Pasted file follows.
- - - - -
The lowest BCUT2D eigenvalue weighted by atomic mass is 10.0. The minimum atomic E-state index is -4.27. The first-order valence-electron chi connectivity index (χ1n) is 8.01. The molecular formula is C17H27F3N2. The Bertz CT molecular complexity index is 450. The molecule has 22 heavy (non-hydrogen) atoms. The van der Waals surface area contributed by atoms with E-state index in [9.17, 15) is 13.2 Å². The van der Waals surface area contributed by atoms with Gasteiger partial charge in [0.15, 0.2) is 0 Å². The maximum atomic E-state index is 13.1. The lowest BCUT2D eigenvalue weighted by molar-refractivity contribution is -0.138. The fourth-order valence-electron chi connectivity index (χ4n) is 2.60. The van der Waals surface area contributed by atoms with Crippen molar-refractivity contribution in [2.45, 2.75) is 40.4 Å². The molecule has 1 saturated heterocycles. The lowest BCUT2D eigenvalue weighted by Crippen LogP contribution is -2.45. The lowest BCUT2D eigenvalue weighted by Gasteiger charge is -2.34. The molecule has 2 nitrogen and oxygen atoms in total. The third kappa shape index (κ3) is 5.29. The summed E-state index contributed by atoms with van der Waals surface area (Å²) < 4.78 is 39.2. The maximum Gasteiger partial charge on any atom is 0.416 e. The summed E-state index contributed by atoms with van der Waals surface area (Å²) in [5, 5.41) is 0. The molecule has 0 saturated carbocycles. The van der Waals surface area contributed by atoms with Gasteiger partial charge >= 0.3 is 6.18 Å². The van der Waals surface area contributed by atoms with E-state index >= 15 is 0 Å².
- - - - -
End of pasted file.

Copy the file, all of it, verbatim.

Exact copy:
The lowest BCUT2D eigenvalue weighted by atomic mass is 10.0. The minimum atomic E-state index is -4.27. The first-order valence-electron chi connectivity index (χ1n) is 8.01. The molecular formula is C17H27F3N2. The Bertz CT molecular complexity index is 450. The molecule has 22 heavy (non-hydrogen) atoms. The van der Waals surface area contributed by atoms with E-state index in [9.17, 15) is 13.2 Å². The van der Waals surface area contributed by atoms with Gasteiger partial charge in [0.15, 0.2) is 0 Å². The maximum atomic E-state index is 13.1. The lowest BCUT2D eigenvalue weighted by molar-refractivity contribution is -0.138. The fourth-order valence-electron chi connectivity index (χ4n) is 2.60. The van der Waals surface area contributed by atoms with Crippen molar-refractivity contribution in [2.45, 2.75) is 40.4 Å². The molecule has 1 saturated heterocycles. The lowest BCUT2D eigenvalue weighted by Crippen LogP contribution is -2.45. The lowest BCUT2D eigenvalue weighted by Gasteiger charge is -2.34. The molecule has 2 nitrogen and oxygen atoms in total. The third kappa shape index (κ3) is 5.29. The summed E-state index contributed by atoms with van der Waals surface area (Å²) < 4.78 is 39.2. The maximum Gasteiger partial charge on any atom is 0.416 e. The summed E-state index contributed by atoms with van der Waals surface area (Å²) in [5, 5.41) is 0. The molecule has 0 saturated carbocycles. The van der Waals surface area contributed by atoms with Gasteiger partial charge >= 0.3 is 6.18 Å². The van der Waals surface area contributed by atoms with E-state index >= 15 is 0 Å².